On this day in 1706, Benjamin Franklin was born. Franklin did a lot of things in his 84 years on this planet—inventing bifocals, helping discover electricity, and, oh yeah, helping to create the United States.
Franklin also wrote a lot. And today, to celebrate his birthday, you can rummage through the 4,522 documents that the U.S. Founders Archive has on record—everything from an elegy to his sister, written in 1722, to angry letters that he never sent. The collection, called the Franklin Papers, was founded in 1954 by Yale University, and the school has kept the 47 volumes since. In 2006, the papers were put online for anybody to browse. Yale’s website says:
The Papers of Benjamin Franklin is a collaborative undertaking by a team of scholars at Yale University to collect, edit, and publish the writings and papers of one of America's most remarkable founding fathers and indeed one of the most extraordinary people this nation has ever produced. His ever-curious and inventive mind explored nearly every aspect of his world, both pragmatic and theoretical, and he corresponded with an astonishing range of men and women of all classes and nearly all professions in America, Great Britain, and Europe. In a life spanning from 1706 to 1790, his collected papers present a panoramic view of the eighteenth century.
You can search the collection by year and by who Franklin was writing to. Take this cute little P.S. in a 1767 letter to Mary Stevenson:
p.s. Dr. And Mrs. Hawkesworth are to drink Tea with us on Tuesday: It is said to be clever to kill two Birds with one Stone: You may make three or four more alive by one little Visit at the same time.
You can also see his correspondence with people like George Washington. Here is the first letter Franklin sent to Washington:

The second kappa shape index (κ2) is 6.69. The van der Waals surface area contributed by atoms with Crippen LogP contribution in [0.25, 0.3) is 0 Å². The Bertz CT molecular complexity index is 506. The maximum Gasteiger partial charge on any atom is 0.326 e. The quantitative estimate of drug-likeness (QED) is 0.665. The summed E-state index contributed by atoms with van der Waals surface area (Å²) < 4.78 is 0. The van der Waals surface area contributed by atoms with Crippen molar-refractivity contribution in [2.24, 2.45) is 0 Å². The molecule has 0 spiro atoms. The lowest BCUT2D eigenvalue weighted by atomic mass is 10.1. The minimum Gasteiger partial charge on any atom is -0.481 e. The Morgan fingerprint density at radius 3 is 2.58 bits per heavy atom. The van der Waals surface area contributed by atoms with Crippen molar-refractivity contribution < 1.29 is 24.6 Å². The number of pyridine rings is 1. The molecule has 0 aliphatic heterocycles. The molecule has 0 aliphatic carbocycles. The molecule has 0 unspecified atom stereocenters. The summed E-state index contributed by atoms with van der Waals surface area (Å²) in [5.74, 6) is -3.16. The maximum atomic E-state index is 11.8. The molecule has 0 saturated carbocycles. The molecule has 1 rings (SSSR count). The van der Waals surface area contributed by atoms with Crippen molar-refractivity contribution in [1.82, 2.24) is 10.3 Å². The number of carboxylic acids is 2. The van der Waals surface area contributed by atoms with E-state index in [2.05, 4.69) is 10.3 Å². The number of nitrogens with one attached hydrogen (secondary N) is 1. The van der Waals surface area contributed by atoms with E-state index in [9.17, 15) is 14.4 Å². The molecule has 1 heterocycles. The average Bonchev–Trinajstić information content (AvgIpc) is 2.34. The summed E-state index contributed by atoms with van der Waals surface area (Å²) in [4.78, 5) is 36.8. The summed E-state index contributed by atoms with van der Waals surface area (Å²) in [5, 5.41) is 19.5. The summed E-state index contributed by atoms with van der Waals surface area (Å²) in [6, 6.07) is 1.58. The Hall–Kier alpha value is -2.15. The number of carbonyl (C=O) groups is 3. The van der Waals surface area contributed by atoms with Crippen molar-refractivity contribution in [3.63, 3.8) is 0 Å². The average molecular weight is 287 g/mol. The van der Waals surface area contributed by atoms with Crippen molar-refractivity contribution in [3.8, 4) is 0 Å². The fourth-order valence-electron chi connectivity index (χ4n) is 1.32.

I have your Favours of July 23. and Aug. 3. but that you mention to have wrote per Mr. Balfour, is not come to hand. I forwarded the Pacquet inclos’d in that of July 23. as directed; and shall readily take care of any other Letters from or for you, that pass thro’ my hands.
The Post between this Place and Winchester was established for the Accommodation of the Army chiefly, by a Vote of our Assembly; they are not willing to continue the Charge, and it must I believe be dropt, unless your Assembly and that of Maryland will contribute to support it, which perhaps is scarce to be expected. I am sorry it should be laid down as I shall my self be a Loser in the Affair of Newspapers: But the Letters per Post, by no means defray the Expence. If you can prevail with your Assembly to pay the Rider from Winchester to Carlisle, I will endeavour to persuade ours to continue Paying the Rider from Carlisle hither: My Agreement with the House was to carry all publick Dispatches gratis; to keep Account of Postage receiv’d for private Letters; charge the Expence of Riders and Offices, and they were to pay the Ballance. I am, Sir, with great Esteem and Respect, Your most obedient humble Servant
p.s. We have just receiv’d News, that the Delaware Indians with whom we treated lately at Easton, have burnt the Goods they receiv’d as Presents, and resolv’d to continue the War.
The archive is vast, and you can easily get lost in tracing correspondence between Franklin and his many friends (and enemies). Which seems like a fitting way to celebrate his birthday.